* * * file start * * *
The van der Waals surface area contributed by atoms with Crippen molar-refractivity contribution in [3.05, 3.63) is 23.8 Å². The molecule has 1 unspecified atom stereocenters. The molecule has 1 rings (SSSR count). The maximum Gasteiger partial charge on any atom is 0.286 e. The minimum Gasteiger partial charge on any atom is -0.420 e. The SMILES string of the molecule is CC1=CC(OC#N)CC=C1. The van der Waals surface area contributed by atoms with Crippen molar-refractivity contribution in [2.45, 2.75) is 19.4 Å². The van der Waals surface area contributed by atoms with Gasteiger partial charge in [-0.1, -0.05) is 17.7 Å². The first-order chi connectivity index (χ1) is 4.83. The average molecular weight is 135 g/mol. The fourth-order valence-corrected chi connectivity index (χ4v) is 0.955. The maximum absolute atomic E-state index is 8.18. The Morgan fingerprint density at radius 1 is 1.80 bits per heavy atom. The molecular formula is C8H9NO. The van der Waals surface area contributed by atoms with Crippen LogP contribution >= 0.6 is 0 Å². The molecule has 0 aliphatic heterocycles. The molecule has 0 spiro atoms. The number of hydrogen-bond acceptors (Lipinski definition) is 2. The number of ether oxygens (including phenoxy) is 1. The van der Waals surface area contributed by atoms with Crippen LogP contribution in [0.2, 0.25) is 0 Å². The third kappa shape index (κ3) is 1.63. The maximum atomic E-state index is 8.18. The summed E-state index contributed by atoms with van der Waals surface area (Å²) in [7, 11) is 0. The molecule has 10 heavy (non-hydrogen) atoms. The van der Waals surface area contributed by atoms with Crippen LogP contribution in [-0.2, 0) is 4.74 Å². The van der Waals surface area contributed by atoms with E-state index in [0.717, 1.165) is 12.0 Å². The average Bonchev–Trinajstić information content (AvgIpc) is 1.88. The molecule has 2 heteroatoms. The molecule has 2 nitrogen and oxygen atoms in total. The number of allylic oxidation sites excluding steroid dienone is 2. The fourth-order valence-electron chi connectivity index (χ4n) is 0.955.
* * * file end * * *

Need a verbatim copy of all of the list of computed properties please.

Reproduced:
The van der Waals surface area contributed by atoms with Crippen molar-refractivity contribution in [3.05, 3.63) is 23.8 Å². The molecule has 1 unspecified atom stereocenters. The molecule has 1 rings (SSSR count). The maximum Gasteiger partial charge on any atom is 0.286 e. The minimum Gasteiger partial charge on any atom is -0.420 e. The SMILES string of the molecule is CC1=CC(OC#N)CC=C1. The van der Waals surface area contributed by atoms with Crippen molar-refractivity contribution in [2.45, 2.75) is 19.4 Å². The van der Waals surface area contributed by atoms with Gasteiger partial charge in [-0.1, -0.05) is 17.7 Å². The first-order chi connectivity index (χ1) is 4.83. The average molecular weight is 135 g/mol. The fourth-order valence-corrected chi connectivity index (χ4v) is 0.955. The maximum absolute atomic E-state index is 8.18. The Morgan fingerprint density at radius 1 is 1.80 bits per heavy atom. The molecular formula is C8H9NO. The van der Waals surface area contributed by atoms with Crippen LogP contribution >= 0.6 is 0 Å². The molecule has 0 aliphatic heterocycles. The molecule has 0 spiro atoms. The number of hydrogen-bond acceptors (Lipinski definition) is 2. The number of ether oxygens (including phenoxy) is 1. The van der Waals surface area contributed by atoms with Crippen LogP contribution in [0.2, 0.25) is 0 Å². The third kappa shape index (κ3) is 1.63. The maximum atomic E-state index is 8.18. The summed E-state index contributed by atoms with van der Waals surface area (Å²) in [7, 11) is 0. The molecule has 10 heavy (non-hydrogen) atoms. The van der Waals surface area contributed by atoms with Crippen LogP contribution in [-0.2, 0) is 4.74 Å². The van der Waals surface area contributed by atoms with E-state index in [0.717, 1.165) is 12.0 Å². The average Bonchev–Trinajstić information content (AvgIpc) is 1.88. The molecule has 2 heteroatoms. The molecule has 2 nitrogen and oxygen atoms in total. The number of allylic oxidation sites excluding steroid dienone is 2. The fourth-order valence-electron chi connectivity index (χ4n) is 0.955.